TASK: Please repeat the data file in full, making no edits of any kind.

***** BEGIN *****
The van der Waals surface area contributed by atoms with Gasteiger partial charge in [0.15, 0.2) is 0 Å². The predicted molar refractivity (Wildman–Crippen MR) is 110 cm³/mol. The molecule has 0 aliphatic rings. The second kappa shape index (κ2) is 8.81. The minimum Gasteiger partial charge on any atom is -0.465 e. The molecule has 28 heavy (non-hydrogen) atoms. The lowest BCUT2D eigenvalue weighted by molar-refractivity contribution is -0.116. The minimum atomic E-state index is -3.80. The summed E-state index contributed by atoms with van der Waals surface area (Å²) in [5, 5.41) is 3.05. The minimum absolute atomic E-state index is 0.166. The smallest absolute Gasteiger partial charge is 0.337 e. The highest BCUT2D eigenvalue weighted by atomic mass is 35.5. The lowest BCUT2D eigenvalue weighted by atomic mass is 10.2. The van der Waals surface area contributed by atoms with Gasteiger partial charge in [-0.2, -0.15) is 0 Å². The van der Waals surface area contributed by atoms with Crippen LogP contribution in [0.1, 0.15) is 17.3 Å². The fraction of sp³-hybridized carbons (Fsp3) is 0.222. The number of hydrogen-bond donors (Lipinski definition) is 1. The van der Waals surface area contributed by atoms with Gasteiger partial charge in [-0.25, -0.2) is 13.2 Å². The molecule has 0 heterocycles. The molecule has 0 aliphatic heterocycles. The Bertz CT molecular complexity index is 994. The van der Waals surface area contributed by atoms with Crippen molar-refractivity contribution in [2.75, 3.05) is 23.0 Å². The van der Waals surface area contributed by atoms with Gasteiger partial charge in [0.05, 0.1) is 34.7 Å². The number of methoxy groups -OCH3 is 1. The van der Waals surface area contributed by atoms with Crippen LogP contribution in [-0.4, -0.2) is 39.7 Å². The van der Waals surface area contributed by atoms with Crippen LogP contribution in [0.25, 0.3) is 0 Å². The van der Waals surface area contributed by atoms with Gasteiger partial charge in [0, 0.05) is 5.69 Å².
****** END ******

The van der Waals surface area contributed by atoms with Gasteiger partial charge in [0.15, 0.2) is 0 Å². The predicted molar refractivity (Wildman–Crippen MR) is 110 cm³/mol. The molecule has 0 aliphatic rings. The second kappa shape index (κ2) is 8.81. The minimum Gasteiger partial charge on any atom is -0.465 e. The molecule has 28 heavy (non-hydrogen) atoms. The lowest BCUT2D eigenvalue weighted by molar-refractivity contribution is -0.116. The minimum atomic E-state index is -3.80. The summed E-state index contributed by atoms with van der Waals surface area (Å²) in [5, 5.41) is 3.05. The minimum absolute atomic E-state index is 0.166. The smallest absolute Gasteiger partial charge is 0.337 e. The highest BCUT2D eigenvalue weighted by atomic mass is 35.5. The lowest BCUT2D eigenvalue weighted by atomic mass is 10.2. The van der Waals surface area contributed by atoms with Gasteiger partial charge in [-0.2, -0.15) is 0 Å². The van der Waals surface area contributed by atoms with Crippen LogP contribution in [0.1, 0.15) is 17.3 Å². The fraction of sp³-hybridized carbons (Fsp3) is 0.222. The number of hydrogen-bond donors (Lipinski definition) is 1. The van der Waals surface area contributed by atoms with Gasteiger partial charge in [-0.25, -0.2) is 13.2 Å². The molecule has 0 heterocycles. The molecule has 0 aliphatic heterocycles. The Bertz CT molecular complexity index is 994. The van der Waals surface area contributed by atoms with Crippen molar-refractivity contribution in [2.75, 3.05) is 23.0 Å². The van der Waals surface area contributed by atoms with Gasteiger partial charge in [0.05, 0.1) is 34.7 Å². The number of methoxy groups -OCH3 is 1. The van der Waals surface area contributed by atoms with Crippen LogP contribution in [-0.4, -0.2) is 39.7 Å². The van der Waals surface area contributed by atoms with Crippen LogP contribution in [0.25, 0.3) is 0 Å². The van der Waals surface area contributed by atoms with Gasteiger partial charge in [0, 0.05) is 5.69 Å².